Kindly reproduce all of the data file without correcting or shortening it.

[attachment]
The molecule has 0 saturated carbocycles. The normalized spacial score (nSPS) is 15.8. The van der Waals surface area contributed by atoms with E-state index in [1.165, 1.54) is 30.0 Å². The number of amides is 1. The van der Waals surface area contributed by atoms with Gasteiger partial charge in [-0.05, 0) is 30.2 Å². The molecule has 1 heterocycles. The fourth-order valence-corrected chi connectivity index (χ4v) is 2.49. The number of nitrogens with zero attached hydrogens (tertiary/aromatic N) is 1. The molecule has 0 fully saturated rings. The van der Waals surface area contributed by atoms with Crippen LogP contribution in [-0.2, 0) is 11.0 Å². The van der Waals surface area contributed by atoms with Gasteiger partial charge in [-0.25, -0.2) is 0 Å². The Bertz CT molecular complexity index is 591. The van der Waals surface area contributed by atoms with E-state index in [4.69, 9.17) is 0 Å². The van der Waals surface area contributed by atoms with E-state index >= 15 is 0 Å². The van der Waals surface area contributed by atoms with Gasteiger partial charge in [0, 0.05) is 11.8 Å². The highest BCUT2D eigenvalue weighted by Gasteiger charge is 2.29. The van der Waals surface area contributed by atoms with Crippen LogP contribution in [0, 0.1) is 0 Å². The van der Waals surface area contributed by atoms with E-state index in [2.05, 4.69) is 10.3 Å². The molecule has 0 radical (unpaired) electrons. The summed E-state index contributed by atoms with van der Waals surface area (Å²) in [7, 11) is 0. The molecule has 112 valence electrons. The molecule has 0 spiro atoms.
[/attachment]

The molecule has 0 saturated carbocycles. The normalized spacial score (nSPS) is 15.8. The van der Waals surface area contributed by atoms with E-state index in [1.165, 1.54) is 30.0 Å². The number of amides is 1. The van der Waals surface area contributed by atoms with Gasteiger partial charge in [-0.05, 0) is 30.2 Å². The molecule has 1 heterocycles. The fourth-order valence-corrected chi connectivity index (χ4v) is 2.49. The number of nitrogens with zero attached hydrogens (tertiary/aromatic N) is 1. The molecule has 0 fully saturated rings. The van der Waals surface area contributed by atoms with Crippen LogP contribution in [-0.2, 0) is 11.0 Å². The van der Waals surface area contributed by atoms with Gasteiger partial charge in [-0.25, -0.2) is 0 Å². The Bertz CT molecular complexity index is 591. The van der Waals surface area contributed by atoms with E-state index in [4.69, 9.17) is 0 Å². The van der Waals surface area contributed by atoms with E-state index >= 15 is 0 Å². The van der Waals surface area contributed by atoms with Gasteiger partial charge in [0, 0.05) is 11.8 Å². The highest BCUT2D eigenvalue weighted by Gasteiger charge is 2.29. The van der Waals surface area contributed by atoms with Crippen LogP contribution in [0, 0.1) is 0 Å². The van der Waals surface area contributed by atoms with E-state index in [2.05, 4.69) is 10.3 Å². The molecule has 0 radical (unpaired) electrons. The summed E-state index contributed by atoms with van der Waals surface area (Å²) in [7, 11) is 0. The molecule has 112 valence electrons. The molecule has 0 spiro atoms.